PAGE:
We've been expecting Microsoft to release an update to the Kinect SDK for Windows that would enable both hand recognition and real-time 3D modeling, and today we finally have a date: verision 1.7 will be released on Monday, March 18th, Engadget reports. Those hand recognition gestures will include "push-to-press buttons, grip-to-pan capabilities, and support for smart ways to accommodate multiple users and two-person interactions," according to Microsoft. The company will also release code samples on its Kinect for Windows development site for the first time.
Bob Heddle, Director, Kinect for Windows at Microsoft, said that these "Kinect Interactions" (as the gestures are called) came about because Microsoft notices that many developers were using the Kinect for core UI functions much more than Microsoft originally expected. Microsoft wanted to standardize those gestures so developers could focus on the unique parts of their apps.
As demoed today, the PC offered a series of prompts to teach the user the core ways of using Kinect Interactions. The interaction seemed to work with finer-grained movement, especially as compared to using Kinect on the Xbox — you can gesture with smaller movements. Instead of waiting for a "hover-select," you can directly press, which is much faster. The system is also smart enough to not allow a second user to "take control" of the system when the first user is controlling the Kinect — although you can hand off control fairly easily. You can see in the image below that the purple user has control, while the gray interloper can't mess with his gestures.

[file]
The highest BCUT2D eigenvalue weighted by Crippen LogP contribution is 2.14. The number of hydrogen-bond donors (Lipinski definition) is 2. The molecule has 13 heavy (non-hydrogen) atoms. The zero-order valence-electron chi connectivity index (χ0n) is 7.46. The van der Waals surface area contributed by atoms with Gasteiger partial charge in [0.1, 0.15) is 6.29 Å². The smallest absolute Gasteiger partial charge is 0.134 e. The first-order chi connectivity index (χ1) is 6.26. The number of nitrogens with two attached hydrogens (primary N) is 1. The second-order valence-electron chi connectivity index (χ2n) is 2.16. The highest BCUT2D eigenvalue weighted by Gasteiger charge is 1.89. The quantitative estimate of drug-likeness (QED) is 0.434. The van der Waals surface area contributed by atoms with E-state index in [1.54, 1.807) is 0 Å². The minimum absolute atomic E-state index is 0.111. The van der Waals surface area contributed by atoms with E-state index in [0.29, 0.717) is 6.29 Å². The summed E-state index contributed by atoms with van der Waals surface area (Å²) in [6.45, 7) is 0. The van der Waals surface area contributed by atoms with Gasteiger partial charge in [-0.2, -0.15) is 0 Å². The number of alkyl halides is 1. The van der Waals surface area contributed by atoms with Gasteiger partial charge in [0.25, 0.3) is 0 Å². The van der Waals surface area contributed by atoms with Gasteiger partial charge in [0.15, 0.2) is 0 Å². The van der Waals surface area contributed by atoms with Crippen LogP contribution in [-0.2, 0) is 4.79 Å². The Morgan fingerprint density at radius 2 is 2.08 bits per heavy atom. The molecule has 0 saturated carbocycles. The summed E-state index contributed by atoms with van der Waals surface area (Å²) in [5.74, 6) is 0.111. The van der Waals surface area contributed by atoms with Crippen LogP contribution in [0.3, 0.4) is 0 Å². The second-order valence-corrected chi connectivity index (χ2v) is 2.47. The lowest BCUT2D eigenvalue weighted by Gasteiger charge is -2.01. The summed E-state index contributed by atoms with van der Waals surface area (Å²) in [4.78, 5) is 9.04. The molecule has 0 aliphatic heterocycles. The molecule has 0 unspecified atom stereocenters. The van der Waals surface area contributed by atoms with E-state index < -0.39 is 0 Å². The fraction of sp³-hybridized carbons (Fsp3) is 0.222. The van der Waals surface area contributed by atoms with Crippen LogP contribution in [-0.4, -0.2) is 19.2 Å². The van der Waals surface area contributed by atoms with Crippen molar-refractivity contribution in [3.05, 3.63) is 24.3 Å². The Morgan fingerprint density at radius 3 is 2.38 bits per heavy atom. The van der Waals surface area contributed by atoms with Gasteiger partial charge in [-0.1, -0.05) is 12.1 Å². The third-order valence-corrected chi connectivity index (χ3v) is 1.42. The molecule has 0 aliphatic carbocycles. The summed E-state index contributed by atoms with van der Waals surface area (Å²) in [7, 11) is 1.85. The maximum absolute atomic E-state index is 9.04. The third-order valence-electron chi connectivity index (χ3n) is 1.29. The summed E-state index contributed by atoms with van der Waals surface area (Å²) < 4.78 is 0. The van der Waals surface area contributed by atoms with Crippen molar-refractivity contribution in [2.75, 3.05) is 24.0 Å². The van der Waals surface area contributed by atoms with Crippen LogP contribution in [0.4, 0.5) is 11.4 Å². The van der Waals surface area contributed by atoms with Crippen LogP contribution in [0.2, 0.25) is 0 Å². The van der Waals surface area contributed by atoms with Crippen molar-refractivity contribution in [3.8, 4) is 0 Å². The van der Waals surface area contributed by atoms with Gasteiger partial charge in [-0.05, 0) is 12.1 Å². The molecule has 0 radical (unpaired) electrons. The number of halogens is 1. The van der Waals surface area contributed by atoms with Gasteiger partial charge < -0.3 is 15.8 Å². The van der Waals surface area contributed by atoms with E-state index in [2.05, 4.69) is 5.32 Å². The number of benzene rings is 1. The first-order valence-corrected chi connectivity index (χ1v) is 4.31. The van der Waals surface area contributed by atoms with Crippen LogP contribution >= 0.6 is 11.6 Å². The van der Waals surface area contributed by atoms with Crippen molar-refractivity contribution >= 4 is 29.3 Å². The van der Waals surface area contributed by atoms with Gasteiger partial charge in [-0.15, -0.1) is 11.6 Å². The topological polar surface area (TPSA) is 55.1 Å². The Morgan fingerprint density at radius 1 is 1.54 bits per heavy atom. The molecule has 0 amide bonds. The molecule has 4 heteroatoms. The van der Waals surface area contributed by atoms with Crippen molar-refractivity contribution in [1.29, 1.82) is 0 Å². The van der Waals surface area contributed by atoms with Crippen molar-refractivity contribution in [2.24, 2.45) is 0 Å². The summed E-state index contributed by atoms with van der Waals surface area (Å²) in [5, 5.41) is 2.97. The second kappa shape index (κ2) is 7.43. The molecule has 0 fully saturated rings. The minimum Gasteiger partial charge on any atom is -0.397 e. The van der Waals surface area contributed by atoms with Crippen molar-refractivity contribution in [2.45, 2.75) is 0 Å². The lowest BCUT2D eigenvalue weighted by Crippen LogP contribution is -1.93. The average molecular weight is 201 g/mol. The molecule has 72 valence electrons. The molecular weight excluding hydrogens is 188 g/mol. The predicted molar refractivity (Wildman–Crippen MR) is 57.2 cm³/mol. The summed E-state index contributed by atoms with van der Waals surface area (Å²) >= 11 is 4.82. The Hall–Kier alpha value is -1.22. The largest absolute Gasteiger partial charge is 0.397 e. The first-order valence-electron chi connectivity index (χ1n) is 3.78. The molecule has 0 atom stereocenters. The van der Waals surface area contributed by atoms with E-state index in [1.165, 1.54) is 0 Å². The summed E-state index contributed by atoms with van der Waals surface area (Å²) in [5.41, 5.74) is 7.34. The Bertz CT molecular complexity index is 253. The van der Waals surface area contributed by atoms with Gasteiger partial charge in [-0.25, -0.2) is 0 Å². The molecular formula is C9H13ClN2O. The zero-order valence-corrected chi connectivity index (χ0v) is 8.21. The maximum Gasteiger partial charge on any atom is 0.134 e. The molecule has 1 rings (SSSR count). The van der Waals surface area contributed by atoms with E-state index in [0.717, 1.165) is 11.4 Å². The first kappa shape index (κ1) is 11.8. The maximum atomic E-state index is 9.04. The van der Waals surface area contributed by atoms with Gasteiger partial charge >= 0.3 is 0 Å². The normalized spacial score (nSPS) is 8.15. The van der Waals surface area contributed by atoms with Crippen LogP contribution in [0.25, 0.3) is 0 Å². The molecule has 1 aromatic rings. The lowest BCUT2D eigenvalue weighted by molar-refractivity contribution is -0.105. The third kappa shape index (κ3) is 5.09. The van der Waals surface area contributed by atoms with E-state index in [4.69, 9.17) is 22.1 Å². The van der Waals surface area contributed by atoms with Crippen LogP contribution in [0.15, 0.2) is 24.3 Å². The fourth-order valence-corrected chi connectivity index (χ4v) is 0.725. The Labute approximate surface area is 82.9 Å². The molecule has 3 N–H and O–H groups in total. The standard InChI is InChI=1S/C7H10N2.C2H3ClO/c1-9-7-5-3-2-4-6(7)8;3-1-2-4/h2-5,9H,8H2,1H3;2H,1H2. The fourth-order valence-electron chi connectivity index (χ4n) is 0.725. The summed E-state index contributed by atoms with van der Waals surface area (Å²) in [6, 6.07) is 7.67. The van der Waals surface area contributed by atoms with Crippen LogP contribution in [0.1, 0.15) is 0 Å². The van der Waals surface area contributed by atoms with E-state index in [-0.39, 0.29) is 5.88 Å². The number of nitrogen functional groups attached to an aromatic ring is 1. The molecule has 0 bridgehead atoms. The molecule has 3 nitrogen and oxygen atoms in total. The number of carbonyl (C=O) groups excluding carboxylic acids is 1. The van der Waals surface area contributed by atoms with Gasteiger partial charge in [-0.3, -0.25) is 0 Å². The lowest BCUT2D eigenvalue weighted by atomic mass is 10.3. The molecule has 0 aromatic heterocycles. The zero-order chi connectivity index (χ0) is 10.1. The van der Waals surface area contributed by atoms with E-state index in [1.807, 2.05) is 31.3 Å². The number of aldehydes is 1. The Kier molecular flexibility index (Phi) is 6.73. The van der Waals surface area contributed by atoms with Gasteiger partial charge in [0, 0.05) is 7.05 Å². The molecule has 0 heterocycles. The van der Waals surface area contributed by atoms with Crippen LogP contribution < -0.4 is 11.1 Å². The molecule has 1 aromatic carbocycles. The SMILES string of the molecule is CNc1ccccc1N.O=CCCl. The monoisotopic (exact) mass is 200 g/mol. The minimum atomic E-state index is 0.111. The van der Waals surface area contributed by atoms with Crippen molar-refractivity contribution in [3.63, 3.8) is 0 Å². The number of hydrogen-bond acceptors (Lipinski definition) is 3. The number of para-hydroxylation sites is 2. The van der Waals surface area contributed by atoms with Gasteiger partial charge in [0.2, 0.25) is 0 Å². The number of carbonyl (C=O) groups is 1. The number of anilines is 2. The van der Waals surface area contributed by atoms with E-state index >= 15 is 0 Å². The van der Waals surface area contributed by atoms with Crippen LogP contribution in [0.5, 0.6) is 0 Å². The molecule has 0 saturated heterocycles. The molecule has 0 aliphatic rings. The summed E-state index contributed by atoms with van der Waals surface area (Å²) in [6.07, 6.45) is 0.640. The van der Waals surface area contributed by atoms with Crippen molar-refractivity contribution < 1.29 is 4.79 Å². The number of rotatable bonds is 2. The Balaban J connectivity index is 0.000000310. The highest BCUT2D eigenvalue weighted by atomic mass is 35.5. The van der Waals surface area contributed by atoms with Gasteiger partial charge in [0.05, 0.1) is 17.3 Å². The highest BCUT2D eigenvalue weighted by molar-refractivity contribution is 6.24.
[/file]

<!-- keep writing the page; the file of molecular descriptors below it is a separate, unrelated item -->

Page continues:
"Kinect Fusion" represents the real-time 3D modeling, and it appears to work just in the same way that we saw before. You pick up the Kinect sensor, move it about your subject, and the computer immediately creates a 3D rendering. Once the 3D render is created, you can do anything you might do with a 3D render. Microsoft created a Han Solo-in-carbonite Lumia case, for example, but the company also suggests that you could create an app to fit clothing to a person.
Heddle spoke at the Engadget Expand conference. You can see some video demoes of both features from Microsoft HQ below.